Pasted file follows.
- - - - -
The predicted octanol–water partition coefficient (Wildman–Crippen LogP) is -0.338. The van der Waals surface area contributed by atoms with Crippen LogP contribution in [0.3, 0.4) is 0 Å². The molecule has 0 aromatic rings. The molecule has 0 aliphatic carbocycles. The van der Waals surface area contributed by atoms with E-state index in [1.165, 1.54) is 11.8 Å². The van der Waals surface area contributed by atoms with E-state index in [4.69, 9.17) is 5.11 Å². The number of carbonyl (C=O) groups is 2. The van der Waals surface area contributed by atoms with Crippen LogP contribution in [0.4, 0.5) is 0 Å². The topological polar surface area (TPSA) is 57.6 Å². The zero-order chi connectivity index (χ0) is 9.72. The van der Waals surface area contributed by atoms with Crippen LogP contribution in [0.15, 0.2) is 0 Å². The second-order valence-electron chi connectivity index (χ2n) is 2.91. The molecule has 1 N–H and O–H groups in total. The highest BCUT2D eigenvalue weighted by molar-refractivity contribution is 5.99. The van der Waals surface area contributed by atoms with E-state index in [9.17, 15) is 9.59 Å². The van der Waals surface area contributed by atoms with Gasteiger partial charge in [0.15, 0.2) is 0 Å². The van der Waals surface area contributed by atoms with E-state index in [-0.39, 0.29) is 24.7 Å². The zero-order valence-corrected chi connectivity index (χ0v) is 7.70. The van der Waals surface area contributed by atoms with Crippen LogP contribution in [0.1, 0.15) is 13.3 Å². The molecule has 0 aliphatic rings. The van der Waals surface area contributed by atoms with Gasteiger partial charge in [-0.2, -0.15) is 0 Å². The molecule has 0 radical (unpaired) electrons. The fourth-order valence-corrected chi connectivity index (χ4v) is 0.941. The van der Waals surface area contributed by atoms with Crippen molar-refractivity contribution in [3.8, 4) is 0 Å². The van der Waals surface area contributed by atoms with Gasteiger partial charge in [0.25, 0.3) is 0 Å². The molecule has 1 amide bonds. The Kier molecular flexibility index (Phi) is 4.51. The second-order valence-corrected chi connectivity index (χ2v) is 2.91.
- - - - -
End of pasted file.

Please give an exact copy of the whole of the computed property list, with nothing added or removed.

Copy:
The predicted octanol–water partition coefficient (Wildman–Crippen LogP) is -0.338. The van der Waals surface area contributed by atoms with Crippen LogP contribution in [0.3, 0.4) is 0 Å². The molecule has 0 aromatic rings. The molecule has 0 aliphatic carbocycles. The van der Waals surface area contributed by atoms with E-state index in [1.165, 1.54) is 11.8 Å². The van der Waals surface area contributed by atoms with E-state index in [4.69, 9.17) is 5.11 Å². The number of carbonyl (C=O) groups is 2. The van der Waals surface area contributed by atoms with Crippen LogP contribution in [0.4, 0.5) is 0 Å². The topological polar surface area (TPSA) is 57.6 Å². The zero-order chi connectivity index (χ0) is 9.72. The van der Waals surface area contributed by atoms with Crippen LogP contribution in [0.15, 0.2) is 0 Å². The second-order valence-electron chi connectivity index (χ2n) is 2.91. The molecule has 1 N–H and O–H groups in total. The highest BCUT2D eigenvalue weighted by molar-refractivity contribution is 5.99. The van der Waals surface area contributed by atoms with E-state index in [9.17, 15) is 9.59 Å². The van der Waals surface area contributed by atoms with Gasteiger partial charge in [0.15, 0.2) is 0 Å². The van der Waals surface area contributed by atoms with E-state index in [-0.39, 0.29) is 24.7 Å². The zero-order valence-corrected chi connectivity index (χ0v) is 7.70. The van der Waals surface area contributed by atoms with Crippen LogP contribution in [0.1, 0.15) is 13.3 Å². The molecule has 0 aliphatic rings. The van der Waals surface area contributed by atoms with Gasteiger partial charge in [-0.2, -0.15) is 0 Å². The molecule has 0 radical (unpaired) electrons. The fourth-order valence-corrected chi connectivity index (χ4v) is 0.941. The van der Waals surface area contributed by atoms with Crippen molar-refractivity contribution in [3.8, 4) is 0 Å². The van der Waals surface area contributed by atoms with Gasteiger partial charge in [0.25, 0.3) is 0 Å². The molecule has 1 amide bonds. The Kier molecular flexibility index (Phi) is 4.51. The second-order valence-corrected chi connectivity index (χ2v) is 2.91.